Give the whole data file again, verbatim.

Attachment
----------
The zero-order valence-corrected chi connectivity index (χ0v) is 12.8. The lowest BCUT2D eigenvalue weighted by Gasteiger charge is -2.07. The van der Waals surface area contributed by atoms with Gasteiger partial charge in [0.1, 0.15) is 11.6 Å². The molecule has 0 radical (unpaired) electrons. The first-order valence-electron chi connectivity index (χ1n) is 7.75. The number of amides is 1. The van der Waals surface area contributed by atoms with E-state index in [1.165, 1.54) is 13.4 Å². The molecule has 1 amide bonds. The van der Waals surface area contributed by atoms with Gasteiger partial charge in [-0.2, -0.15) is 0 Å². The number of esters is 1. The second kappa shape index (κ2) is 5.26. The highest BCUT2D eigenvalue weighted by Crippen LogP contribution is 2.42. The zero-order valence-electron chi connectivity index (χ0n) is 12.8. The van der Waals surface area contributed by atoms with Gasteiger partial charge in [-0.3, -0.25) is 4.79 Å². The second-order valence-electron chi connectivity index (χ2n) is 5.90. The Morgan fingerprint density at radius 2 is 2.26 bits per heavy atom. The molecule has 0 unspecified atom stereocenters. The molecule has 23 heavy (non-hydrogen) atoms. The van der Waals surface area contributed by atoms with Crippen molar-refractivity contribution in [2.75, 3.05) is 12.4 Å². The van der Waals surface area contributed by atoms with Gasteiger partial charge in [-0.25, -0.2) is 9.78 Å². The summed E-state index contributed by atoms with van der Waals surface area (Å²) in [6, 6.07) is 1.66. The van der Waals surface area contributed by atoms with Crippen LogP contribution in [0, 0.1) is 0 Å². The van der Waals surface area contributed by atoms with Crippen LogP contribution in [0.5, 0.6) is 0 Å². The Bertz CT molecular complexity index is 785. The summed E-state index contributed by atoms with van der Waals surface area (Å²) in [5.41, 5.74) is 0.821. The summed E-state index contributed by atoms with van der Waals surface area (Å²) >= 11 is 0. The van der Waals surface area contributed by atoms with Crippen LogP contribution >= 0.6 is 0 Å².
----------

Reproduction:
The zero-order valence-corrected chi connectivity index (χ0v) is 12.8. The lowest BCUT2D eigenvalue weighted by Gasteiger charge is -2.07. The van der Waals surface area contributed by atoms with Gasteiger partial charge in [0.1, 0.15) is 11.6 Å². The molecule has 0 radical (unpaired) electrons. The first-order valence-electron chi connectivity index (χ1n) is 7.75. The number of amides is 1. The van der Waals surface area contributed by atoms with E-state index in [1.165, 1.54) is 13.4 Å². The molecule has 1 amide bonds. The van der Waals surface area contributed by atoms with Gasteiger partial charge in [-0.2, -0.15) is 0 Å². The number of esters is 1. The second kappa shape index (κ2) is 5.26. The highest BCUT2D eigenvalue weighted by Crippen LogP contribution is 2.42. The zero-order valence-electron chi connectivity index (χ0n) is 12.8. The van der Waals surface area contributed by atoms with Gasteiger partial charge in [-0.3, -0.25) is 4.79 Å². The second-order valence-electron chi connectivity index (χ2n) is 5.90. The Morgan fingerprint density at radius 2 is 2.26 bits per heavy atom. The molecule has 0 unspecified atom stereocenters. The molecule has 23 heavy (non-hydrogen) atoms. The van der Waals surface area contributed by atoms with Crippen molar-refractivity contribution in [2.75, 3.05) is 12.4 Å². The van der Waals surface area contributed by atoms with Gasteiger partial charge in [-0.25, -0.2) is 9.78 Å². The summed E-state index contributed by atoms with van der Waals surface area (Å²) in [6, 6.07) is 1.66. The van der Waals surface area contributed by atoms with Crippen LogP contribution in [0, 0.1) is 0 Å². The van der Waals surface area contributed by atoms with Crippen LogP contribution in [0.5, 0.6) is 0 Å². The Bertz CT molecular complexity index is 785. The summed E-state index contributed by atoms with van der Waals surface area (Å²) in [5.41, 5.74) is 0.821. The summed E-state index contributed by atoms with van der Waals surface area (Å²) >= 11 is 0. The van der Waals surface area contributed by atoms with Crippen LogP contribution >= 0.6 is 0 Å².